For us here at Proactive MD, everything centers on our patient promise: We are always and only about the patient, and we promise to always fight for their greatest good. We recognize that each of our patients is someone’s family member or friend, and we want to give them the very best. This means providing access to world-class, relationship-focused Advanced Primary Care. But it also means serving our patients behind the scenes—digging into data to verify that solutions we bring you improve health and create value. We recently received validation from the Validation Institute that shows our Care Beyond the Walls model saves patients money. Proactive MD’s Jeremy VanderKnyff, PhD breaks down how we’re tracking this, what we found, and what’s next for our team.

One of the biggest challenges to demonstrating the impact of any single strategy on an employer’s healthcare costs is being able to isolate that strategy from all the other variables that are affecting costs. In any given year, an employer might change carriers, move members to a high deductible plan, open an employee fitness center, offer smoking cessation classes and materials, and implement an onsite Health Center. Each of these strategies might save the plan a lot of money, or none at all, but each vendor and consultant is likely to claim that every dollar the plan saves is due entirely to the strategy they promote. How can an employer truly know which investments in their members’ health are working?

In laboratory science and clinical trials, the answer to isolating the impacts of external variables has traditionally been the Randomized Controlled Trial (RCT), often known as the “gold standard” of study design. In this type of study, a group of participants are randomly divided into two groups: the treatment group receives the product being tested (let’s say a cholesterol-lowering drug), while the control group receives no product or a placebo (like a sugar pill designed to look like the cholesterol drug, but containing no active ingredients). The outcomes are measured for each group. If the treatment group lowered their cholesterol, while the control group did not, scientists can confidently say that taking the cholesterol drug was correlated with lower cholesterol. Because participants were randomly divided into treatment and control groups, external variables like gender, age, race or ethnicity, diet, and physical activity level are also random across the two groups, so scientists can account for those variables’ impacts on results—what researchers call bias.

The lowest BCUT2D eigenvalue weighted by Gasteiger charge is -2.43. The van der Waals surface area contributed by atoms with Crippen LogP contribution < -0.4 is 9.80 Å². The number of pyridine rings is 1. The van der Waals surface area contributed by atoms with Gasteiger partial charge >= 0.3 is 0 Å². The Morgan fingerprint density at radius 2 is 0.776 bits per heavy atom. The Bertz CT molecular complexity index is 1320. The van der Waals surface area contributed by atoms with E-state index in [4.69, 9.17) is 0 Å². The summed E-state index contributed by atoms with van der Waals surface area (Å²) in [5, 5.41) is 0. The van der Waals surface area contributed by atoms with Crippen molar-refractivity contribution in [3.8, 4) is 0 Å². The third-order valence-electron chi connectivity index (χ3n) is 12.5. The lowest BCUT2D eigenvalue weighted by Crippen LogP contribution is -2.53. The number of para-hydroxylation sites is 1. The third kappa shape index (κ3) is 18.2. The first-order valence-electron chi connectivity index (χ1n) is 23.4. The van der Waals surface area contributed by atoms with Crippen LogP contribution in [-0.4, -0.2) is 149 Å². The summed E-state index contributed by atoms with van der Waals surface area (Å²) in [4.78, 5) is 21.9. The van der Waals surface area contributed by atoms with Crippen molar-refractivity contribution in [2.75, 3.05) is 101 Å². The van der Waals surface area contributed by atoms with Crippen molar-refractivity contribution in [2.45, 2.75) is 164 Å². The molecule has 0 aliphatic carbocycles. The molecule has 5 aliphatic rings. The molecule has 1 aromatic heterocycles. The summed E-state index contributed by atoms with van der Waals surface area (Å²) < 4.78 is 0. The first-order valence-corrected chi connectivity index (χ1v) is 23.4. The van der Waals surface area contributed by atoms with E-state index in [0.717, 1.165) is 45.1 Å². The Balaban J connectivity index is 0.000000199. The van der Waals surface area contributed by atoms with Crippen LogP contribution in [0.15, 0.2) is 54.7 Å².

In employer-sponsored healthcare, RCT is all but impossible to implement because of both Human Resource law and basic medical ethics. Imagine a scenario in which two employees are working side-by-side, and one is told that by sheer luck of the draw, he is entitled to free healthcare and a gym membership while the other employee is not. Imagine an employer-sponsored health center in which the physician provides one employee with diabetes comprehensive medical care, but intentionally gives the other substandard care “just to see what happens.” These scenarios would obviously not occur in the real world (or at least we hope not), but without the controlled trial, how do we know if any of these programs on their own are saving the employer money? In the onsite primary care world, how do we know that the health center delivers cost savings to the employer? Isn’t it possible that only healthy, motivated, low-cost patients use the health center and that’s why they cost the plan less money?